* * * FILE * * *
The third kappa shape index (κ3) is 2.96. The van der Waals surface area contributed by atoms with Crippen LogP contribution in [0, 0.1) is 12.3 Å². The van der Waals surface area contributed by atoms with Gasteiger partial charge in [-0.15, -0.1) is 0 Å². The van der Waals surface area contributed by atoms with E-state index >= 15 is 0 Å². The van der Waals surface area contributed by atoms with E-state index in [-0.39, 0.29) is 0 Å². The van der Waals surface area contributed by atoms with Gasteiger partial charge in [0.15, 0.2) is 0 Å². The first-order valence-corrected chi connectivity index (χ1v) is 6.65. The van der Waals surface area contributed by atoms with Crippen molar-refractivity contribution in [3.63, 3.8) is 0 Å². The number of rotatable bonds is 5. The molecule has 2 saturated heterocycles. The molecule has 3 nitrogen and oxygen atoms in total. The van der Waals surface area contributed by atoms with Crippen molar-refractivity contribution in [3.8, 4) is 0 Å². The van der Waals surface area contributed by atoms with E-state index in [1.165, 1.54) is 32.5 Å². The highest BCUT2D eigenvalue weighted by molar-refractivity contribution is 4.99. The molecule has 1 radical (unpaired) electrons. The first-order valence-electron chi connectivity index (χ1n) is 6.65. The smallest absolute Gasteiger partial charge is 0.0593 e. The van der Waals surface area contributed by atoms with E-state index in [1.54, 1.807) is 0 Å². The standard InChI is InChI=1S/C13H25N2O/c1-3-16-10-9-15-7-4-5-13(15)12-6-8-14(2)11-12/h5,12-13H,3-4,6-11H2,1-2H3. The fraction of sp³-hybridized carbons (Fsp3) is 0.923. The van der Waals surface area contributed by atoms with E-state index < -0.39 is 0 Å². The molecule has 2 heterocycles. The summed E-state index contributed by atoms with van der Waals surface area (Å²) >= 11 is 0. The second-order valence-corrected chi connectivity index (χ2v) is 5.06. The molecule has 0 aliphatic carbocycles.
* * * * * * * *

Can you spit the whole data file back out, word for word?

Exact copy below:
The third kappa shape index (κ3) is 2.96. The van der Waals surface area contributed by atoms with Crippen LogP contribution in [0, 0.1) is 12.3 Å². The van der Waals surface area contributed by atoms with Gasteiger partial charge in [-0.15, -0.1) is 0 Å². The van der Waals surface area contributed by atoms with E-state index >= 15 is 0 Å². The van der Waals surface area contributed by atoms with E-state index in [-0.39, 0.29) is 0 Å². The van der Waals surface area contributed by atoms with Gasteiger partial charge in [0.15, 0.2) is 0 Å². The first-order valence-corrected chi connectivity index (χ1v) is 6.65. The van der Waals surface area contributed by atoms with Crippen molar-refractivity contribution in [3.63, 3.8) is 0 Å². The number of rotatable bonds is 5. The molecule has 2 saturated heterocycles. The molecule has 3 nitrogen and oxygen atoms in total. The van der Waals surface area contributed by atoms with Crippen molar-refractivity contribution in [3.8, 4) is 0 Å². The van der Waals surface area contributed by atoms with E-state index in [1.165, 1.54) is 32.5 Å². The highest BCUT2D eigenvalue weighted by molar-refractivity contribution is 4.99. The molecule has 1 radical (unpaired) electrons. The first-order valence-electron chi connectivity index (χ1n) is 6.65. The smallest absolute Gasteiger partial charge is 0.0593 e. The van der Waals surface area contributed by atoms with E-state index in [1.54, 1.807) is 0 Å². The standard InChI is InChI=1S/C13H25N2O/c1-3-16-10-9-15-7-4-5-13(15)12-6-8-14(2)11-12/h5,12-13H,3-4,6-11H2,1-2H3. The fraction of sp³-hybridized carbons (Fsp3) is 0.923. The van der Waals surface area contributed by atoms with E-state index < -0.39 is 0 Å². The molecule has 2 heterocycles. The summed E-state index contributed by atoms with van der Waals surface area (Å²) >= 11 is 0. The second-order valence-corrected chi connectivity index (χ2v) is 5.06. The molecule has 0 aliphatic carbocycles.